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Mr. PAULSEN. I thank the gentleman for yielding.
Madam Chair, the very foundation of our health care system is that relationship between a patient and their doctor. But the President's new health care law inserts government bureaucracy in the middle of that longstanding relationship. One clear example of this is the establishment of the Independent Payment Advisory Board, this 15-member board of unelected, unaccountable bureaucrats who will soon have the authority to dictate our Nation's Medicare policy by effectively deciding what health care seniors can receive. And since its inception, IPAB has been the focus of vocal and sustained opposition from doctors, physicians, and patients because it does threaten to reduce beneficiaries' access to treatments and services that are included in the Medicare program.
Madam Chair, the repeal of IPAB has strong bipartisan support. Given the widespread concern about the impact that IPAB will have to deny quality health care services, it's no wonder that about 350 organizations that represent veterans, seniors, employers small and large, as well as doctors and physicians and consumers in all 50 States, support its repeal. Although a majority of us here in Congress have registered our concerns about IPAB and support its repeal, it is the American public, including many folks from my community, who remain the most vocal about ending this program before it is implemented.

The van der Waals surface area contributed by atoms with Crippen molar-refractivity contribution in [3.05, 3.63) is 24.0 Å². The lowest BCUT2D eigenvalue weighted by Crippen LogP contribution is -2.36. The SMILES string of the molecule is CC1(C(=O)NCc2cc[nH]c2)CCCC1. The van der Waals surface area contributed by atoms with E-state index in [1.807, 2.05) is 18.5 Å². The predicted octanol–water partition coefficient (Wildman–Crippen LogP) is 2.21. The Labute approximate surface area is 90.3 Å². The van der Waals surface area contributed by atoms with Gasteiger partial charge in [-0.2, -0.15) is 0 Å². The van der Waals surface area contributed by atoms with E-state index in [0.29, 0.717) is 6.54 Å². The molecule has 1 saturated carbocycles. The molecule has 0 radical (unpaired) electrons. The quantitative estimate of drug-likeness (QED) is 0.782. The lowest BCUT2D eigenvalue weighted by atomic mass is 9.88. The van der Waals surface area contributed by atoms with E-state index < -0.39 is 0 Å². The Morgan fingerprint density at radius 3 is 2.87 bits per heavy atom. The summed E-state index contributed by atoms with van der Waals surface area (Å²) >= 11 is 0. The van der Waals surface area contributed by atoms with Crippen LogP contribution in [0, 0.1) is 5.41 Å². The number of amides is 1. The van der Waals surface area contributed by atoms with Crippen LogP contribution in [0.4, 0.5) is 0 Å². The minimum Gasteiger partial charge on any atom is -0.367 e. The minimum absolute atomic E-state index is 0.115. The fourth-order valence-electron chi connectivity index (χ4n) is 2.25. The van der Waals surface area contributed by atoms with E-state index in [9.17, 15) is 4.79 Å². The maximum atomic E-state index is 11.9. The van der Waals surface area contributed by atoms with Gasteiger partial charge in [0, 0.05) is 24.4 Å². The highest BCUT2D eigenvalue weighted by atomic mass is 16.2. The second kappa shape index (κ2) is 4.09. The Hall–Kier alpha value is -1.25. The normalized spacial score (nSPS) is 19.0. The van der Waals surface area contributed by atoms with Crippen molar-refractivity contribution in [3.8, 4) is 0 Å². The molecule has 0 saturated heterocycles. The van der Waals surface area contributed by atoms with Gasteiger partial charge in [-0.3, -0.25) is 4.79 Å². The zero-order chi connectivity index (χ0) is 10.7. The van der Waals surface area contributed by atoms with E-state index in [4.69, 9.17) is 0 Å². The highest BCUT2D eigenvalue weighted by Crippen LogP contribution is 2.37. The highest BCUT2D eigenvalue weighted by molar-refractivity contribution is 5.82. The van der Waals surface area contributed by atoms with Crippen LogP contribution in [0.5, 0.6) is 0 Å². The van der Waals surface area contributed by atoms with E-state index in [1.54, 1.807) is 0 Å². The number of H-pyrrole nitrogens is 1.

The American people have every reason to be worried about this IPAB board. The unchecked powers of IPAB have been explained by my colleagues already at length. Simply put, IPAB is a dangerous new government agency that will be made up of unelected bureaucrats with no oversight, no accountability, and no recourse for seniors to appeal any of IPAB's decisions. The decision-making, the deliberations, the meetings that IPAB hold do not have to be held in public.
Madam Chair, rather than endangering Medicare beneficiaries, we should be empowering them. Rather than making decisions behind closed doors, we should be having these discussions in public in our hearing rooms between doctors, patients, and consumers. Let's do the right thing and protect American seniors by repealing this overreaching provision.
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